Apple Flexes Muscles in Health Field

Apple has begun ramping up for an incursion into the healthcare market, two months after announcing its HealthKit app at WWDC.

The app will collate all a user’s fitness and health data.

Apple has discussed HealthKit with healthcare providers Mount Sinai, the Cleveland Clinic and Johns Hopkins, along with electronic health records provider Allscripts, Reuters reported this week.

Allscripts is a competitor to Epic, which recently inked a partnership deal with Apple, also announced at WWDC.

Apple partners include Nike and the Mayo Clinic as well. The latter reportedly is testing a service that alerts patients when results from apps and devices they use are abnormal, and makes follow-up information and treatment recommendations.

Kaiser Permanente is piloting several mobile apps that leverage HealthKit, according to Reuters.

The Ghost in the Machine?

HealthKit and its associated developers’ tools were announced only in June, and HealthKit is a feature in iOS 8 that will run on the iPhone 6, neither of which has yet been released. So, it’s a little difficult to understand how anyone might be piloting mobile apps leveraging HealthKit.

Still, “any vendor that can get a significant healthcare provider to recommend or require a product will move into the market much faster than with any consumer marketing campaign,” said Ezra Gottheil, principal analyst in the computing practice at Technology Business Research (TBR).

The Healthcare Roller Derby

“Apple appears ready to transform healthcare, a complex and fragmented industry — slowest to technology adoption,” Harry Wang, director of mobile and health research at Parks Associates, told TechNewsWorld.

While iPads and iPhones are commonly used in healthcare, Apple is far from having a lock on the market, though.

Google recently announced Google Fit, an open platform that lets users control their fitness data, and this week released the SDK for developers’ preview. Google X Labs is seeking 175 volunteers to provide bodily samples so it can create their biochemical fingerprints in an effort to create a baseline for a healthy body.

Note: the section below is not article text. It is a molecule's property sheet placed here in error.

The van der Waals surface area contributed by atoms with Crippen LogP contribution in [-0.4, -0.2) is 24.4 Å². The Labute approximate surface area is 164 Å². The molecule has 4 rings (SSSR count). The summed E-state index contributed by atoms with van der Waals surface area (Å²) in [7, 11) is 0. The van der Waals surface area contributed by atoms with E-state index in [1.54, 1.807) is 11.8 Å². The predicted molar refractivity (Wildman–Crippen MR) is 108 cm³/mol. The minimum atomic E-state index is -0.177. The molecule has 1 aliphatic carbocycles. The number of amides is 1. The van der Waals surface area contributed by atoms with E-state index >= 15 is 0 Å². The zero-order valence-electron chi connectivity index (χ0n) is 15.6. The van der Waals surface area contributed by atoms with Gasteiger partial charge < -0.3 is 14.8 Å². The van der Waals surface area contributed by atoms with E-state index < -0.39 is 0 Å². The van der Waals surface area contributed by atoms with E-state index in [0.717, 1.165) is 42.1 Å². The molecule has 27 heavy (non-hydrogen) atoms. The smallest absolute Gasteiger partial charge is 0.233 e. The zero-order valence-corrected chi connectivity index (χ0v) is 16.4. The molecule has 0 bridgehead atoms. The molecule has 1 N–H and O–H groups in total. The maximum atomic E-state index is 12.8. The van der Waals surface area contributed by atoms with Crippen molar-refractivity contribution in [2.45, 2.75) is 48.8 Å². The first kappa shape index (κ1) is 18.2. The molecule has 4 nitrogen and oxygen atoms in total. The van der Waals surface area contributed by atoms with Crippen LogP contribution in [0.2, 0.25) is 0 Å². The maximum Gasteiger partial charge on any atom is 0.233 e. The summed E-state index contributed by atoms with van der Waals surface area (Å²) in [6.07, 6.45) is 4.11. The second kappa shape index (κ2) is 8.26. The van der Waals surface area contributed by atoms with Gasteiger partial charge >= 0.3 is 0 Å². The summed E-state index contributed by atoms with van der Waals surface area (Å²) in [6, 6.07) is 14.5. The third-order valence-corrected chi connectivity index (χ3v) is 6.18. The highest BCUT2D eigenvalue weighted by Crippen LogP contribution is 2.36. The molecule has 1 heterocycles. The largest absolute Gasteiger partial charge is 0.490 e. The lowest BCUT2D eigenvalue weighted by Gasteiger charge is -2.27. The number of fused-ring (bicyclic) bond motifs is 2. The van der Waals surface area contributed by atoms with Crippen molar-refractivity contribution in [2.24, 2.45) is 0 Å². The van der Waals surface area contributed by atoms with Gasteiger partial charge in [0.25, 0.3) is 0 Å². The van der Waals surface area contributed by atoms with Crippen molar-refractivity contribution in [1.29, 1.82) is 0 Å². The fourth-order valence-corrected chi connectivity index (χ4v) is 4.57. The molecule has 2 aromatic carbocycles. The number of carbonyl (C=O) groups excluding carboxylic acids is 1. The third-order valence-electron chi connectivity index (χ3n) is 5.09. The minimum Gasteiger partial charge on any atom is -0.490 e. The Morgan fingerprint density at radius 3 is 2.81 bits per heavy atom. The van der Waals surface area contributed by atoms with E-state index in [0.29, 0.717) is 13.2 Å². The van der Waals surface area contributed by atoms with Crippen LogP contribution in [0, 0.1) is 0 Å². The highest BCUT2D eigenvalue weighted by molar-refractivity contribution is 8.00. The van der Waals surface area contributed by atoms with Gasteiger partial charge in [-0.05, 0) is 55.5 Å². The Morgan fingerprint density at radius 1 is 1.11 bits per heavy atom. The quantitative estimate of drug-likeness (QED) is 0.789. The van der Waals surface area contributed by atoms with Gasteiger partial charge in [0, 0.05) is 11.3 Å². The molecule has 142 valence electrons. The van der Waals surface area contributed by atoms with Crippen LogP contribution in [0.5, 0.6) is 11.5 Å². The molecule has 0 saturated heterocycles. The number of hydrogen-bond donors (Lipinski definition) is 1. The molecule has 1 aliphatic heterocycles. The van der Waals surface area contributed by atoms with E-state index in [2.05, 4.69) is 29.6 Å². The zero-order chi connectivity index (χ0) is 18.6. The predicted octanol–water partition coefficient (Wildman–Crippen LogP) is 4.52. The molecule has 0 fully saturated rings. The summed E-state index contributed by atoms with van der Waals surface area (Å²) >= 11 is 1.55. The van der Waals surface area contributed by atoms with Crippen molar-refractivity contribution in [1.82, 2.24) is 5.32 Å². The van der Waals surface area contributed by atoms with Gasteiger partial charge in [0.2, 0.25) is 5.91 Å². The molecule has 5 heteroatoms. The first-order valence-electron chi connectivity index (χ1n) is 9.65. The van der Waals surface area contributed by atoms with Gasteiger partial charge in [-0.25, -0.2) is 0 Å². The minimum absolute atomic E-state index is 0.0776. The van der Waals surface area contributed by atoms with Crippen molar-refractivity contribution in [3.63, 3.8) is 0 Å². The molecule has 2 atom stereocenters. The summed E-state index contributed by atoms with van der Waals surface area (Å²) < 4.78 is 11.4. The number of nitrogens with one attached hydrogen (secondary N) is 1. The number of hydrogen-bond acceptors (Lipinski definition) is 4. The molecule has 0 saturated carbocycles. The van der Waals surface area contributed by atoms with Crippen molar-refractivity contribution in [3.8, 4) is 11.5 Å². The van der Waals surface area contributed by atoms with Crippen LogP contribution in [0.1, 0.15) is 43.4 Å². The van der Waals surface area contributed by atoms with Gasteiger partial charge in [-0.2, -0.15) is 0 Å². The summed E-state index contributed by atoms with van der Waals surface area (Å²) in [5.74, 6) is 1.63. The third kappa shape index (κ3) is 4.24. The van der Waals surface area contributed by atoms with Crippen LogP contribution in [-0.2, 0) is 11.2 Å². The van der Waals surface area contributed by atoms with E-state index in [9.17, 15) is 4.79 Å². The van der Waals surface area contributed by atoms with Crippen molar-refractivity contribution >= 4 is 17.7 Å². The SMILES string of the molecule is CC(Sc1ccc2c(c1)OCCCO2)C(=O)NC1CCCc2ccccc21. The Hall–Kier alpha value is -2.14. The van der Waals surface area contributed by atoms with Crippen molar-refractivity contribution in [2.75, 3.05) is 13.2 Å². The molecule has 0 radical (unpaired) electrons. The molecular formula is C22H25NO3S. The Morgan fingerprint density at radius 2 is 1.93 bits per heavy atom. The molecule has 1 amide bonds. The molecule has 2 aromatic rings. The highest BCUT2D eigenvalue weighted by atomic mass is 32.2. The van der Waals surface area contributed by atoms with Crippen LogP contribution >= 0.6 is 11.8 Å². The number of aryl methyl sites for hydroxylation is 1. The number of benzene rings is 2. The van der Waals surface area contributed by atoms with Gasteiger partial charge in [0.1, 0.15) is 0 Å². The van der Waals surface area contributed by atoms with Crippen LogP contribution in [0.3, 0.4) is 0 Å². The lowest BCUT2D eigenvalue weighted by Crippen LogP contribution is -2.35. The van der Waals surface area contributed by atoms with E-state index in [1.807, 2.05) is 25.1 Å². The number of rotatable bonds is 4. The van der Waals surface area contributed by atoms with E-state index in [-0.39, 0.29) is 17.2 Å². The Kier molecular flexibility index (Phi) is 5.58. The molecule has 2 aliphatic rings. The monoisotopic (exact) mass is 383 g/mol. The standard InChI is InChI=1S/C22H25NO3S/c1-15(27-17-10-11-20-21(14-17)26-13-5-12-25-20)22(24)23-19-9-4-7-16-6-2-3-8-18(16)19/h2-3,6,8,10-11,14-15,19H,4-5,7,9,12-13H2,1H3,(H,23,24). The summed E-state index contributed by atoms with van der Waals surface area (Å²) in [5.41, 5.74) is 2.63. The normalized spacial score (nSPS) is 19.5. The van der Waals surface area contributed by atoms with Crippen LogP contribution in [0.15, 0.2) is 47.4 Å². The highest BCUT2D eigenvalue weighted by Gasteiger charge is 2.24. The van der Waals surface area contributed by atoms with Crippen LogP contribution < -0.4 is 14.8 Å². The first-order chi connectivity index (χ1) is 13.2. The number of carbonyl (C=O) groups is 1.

Google last year announced Calico, a company that will focus on health and well-being, as well as explore how technology can tackle aging and associated diseases.

“Google is talking more about developer tools, and Apple is talking more about data storage and security, but the offerings are similar,” TBR’s Gottheil told TechNewsWorld.

That’s possibly because Google “was burned by its Google Health venture several years ago,” Parks’ Wang suggested.

Samsung is also in the race, having launched the SAMI platform and S Health app for its e-health business, but “it may not have the right mix of software and platform expertise to draw enough developer support and partner interest,” Wang said.

On the other hand, Samsung “does have a strong brand and a large installed smartphone user base in the U.S., so no healthcare partners will ignore [its] call,” Wang surmised.

The Tattletale Wearables Are Coming

It’s possible that all wearable technology devices will provide feedback on users’ health data to a smartphone or other similar hub device from Apple, Google or Samsung.

HealthKit may connect to an Apple iWatch or even iTV in the future, “and possibly Apple TV as well,” Wang said.

It might even be extended to OS X, because Apple “is constantly working on helping them collaborate,” Gottheil suggested.

Show Me the Money

The potential rewards are great.

Parks Associates defines the connected health market narrowly, focusing on specific health applications and services, but still estimates the market will be worth US$30 billion in the U.S. alone in the next five years, so “the growth will be substantial,” Wang said.

Apple “does want to lay its groundwork, and have a real impact on people’s health and well being.” Wang observed. “By becoming a critical enabler in the $3 trillion healthcare industry, it will be rewarded, if not in the near future.”

Richard Adhikari

Richard Adhikari has written about high-tech for leading industry publications since the 1990s and wonders where it's all leading to. Will implanted RFID chips in humans be the Mark of the Beast? Will nanotech solve our coming food crisis? Does Sturgeon's Law still hold true? You can connect with Richard on Google+.

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